Donostia: same same but different

I have mentioned my deep love of José before, probably on more than one occasion, probably anytime anyone mentions the word ‘tapas’ and probably too many times. But that’s how much I heart the place. So any other tapas restaurant already starts from a disadvantage (unfairly or fairly) when having to prove their worth.

I am pleased then to report that Donostia has survived the José comparison!

photo (10)

So what’s different? For a start, Donostia is located in a relatively more genteel part of town, on Seymour Place, which is currently my London find for restaurants. Vinoteca, Grazing Goat, Red Sun and Sandy’s come to mind for other good spots around the area.

The setting is also quite different. Donostia is all light, white and Scandinavian furniture, whereas José feels much more like a traditional Spanish tapas bar.  With the location and setting as well, also comes fancy toiletries from Penghalion’s.

So how about the food?  Donostia is named after the Basque capital of gastronomy and pays homage to its classic cuisine of pintxos, pil pil cod and fizzy aperitifs. And we made sure to cover the menu comprehensively for you dear reader, at the expense of our waistlines.

Foie gras, ox tongue fritters, braised cod cheeks + croquettas

(clockwise, from top left): Seared foie gras, ox tongue fritters, pil-pil (braised cod cheeks), jamon croquetas

The real winners though were in descending order, the house red, the tortilla and the pluma and I will take each of these in turn.

The house red, a biodynamic rioja – Gran Cerdo 2010 –  was simply outstanding especially at £18 for a bottle.  As a wine dedicated to the bank executives that denied loans to the winemaker, Gonzalo Gonzalo (awesome name!), on the basis that wine is not a seizable asset, this clearly shows how dumb bankers are!   The nose and flavours are an intoxicating combination of red and dark berries, faint lavender (or violets) and a slightly earthy edge.  The best part was this wine went well with everything, including the pil-pil.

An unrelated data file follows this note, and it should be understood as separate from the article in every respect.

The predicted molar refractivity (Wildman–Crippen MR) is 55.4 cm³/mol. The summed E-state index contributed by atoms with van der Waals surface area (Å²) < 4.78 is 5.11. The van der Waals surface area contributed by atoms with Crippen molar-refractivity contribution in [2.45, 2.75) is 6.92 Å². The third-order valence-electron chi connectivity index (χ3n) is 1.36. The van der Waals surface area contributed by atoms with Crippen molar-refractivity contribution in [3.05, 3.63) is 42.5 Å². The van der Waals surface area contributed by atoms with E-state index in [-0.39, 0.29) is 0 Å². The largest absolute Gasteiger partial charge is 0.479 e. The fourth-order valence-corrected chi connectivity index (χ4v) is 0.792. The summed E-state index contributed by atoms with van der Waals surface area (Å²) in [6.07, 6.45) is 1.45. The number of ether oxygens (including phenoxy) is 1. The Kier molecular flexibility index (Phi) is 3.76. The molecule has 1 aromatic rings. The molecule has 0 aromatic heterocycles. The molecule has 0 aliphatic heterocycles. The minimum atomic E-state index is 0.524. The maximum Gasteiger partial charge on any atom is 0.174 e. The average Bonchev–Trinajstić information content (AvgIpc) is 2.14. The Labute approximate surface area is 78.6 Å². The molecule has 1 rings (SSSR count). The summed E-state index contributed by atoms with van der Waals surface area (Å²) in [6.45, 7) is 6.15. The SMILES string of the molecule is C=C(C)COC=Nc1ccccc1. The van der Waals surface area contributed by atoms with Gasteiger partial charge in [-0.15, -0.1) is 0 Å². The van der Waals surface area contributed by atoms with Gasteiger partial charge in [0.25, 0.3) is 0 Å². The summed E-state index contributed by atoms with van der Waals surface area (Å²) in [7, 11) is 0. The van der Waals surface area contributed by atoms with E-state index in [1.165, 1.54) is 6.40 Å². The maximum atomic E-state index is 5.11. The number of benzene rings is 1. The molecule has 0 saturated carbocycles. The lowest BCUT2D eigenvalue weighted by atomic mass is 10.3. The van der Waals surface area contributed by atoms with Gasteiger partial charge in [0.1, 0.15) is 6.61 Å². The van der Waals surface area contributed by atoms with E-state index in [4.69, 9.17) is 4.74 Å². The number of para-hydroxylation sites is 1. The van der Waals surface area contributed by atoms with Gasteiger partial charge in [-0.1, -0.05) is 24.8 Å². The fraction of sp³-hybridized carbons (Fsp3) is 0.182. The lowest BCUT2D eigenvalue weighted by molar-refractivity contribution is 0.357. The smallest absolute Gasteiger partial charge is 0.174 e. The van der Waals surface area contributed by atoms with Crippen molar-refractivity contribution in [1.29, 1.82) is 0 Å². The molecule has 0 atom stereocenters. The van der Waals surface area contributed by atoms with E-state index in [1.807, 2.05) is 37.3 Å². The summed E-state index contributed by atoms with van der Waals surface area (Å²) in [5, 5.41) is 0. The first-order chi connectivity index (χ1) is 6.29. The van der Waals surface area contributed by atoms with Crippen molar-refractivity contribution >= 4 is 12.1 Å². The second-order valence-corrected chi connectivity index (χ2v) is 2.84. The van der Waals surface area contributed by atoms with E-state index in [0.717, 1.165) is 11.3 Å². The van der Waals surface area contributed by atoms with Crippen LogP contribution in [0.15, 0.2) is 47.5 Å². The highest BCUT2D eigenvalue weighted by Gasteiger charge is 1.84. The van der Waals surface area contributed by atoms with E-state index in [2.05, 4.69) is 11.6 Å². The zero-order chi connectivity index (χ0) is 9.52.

Pluma with romenesco sauce, tortilla with salt cod and spinach

(from top): Pluma with romenesco sauce, tortilla with salt cod and spinach

The tortilla was a beautifully oozy masterpiece (as you can see from the picture), probably the best tortilla I’ve had in London.  We had the version with salt cod and spinach, but I suspect the regular version will be just as amazing.

Now the pluma, this piece of pork holds a special place in my heart.  Pork loin from some of the best acorn fed pig.  At José, this is served simply seared and beautifully pink on the inside with a drizzle of the best-quality olive oil and a sprinkling of sea salt, making for some very tender and flavourful morsels.  One previous visit to José saw five of us fight over four plates of it.  But I digress, this post is meant to be about Donostia.  The version served here is more medium/medium-rare and I am biased towards meat served rare.  The romanesco sauce is pretty good.  Okie, it’s clear which version I prefer…

Overall, I can see myself going back to Donostia a lot, for the wine, food and just because the location is so convenient for me. But as they say, it’s hard to forget first loves…

Rating: 4.5 stars out of 5 (José would get 5 in case you were wondering)
Good for:  Date night, dinner with smaller group of friends

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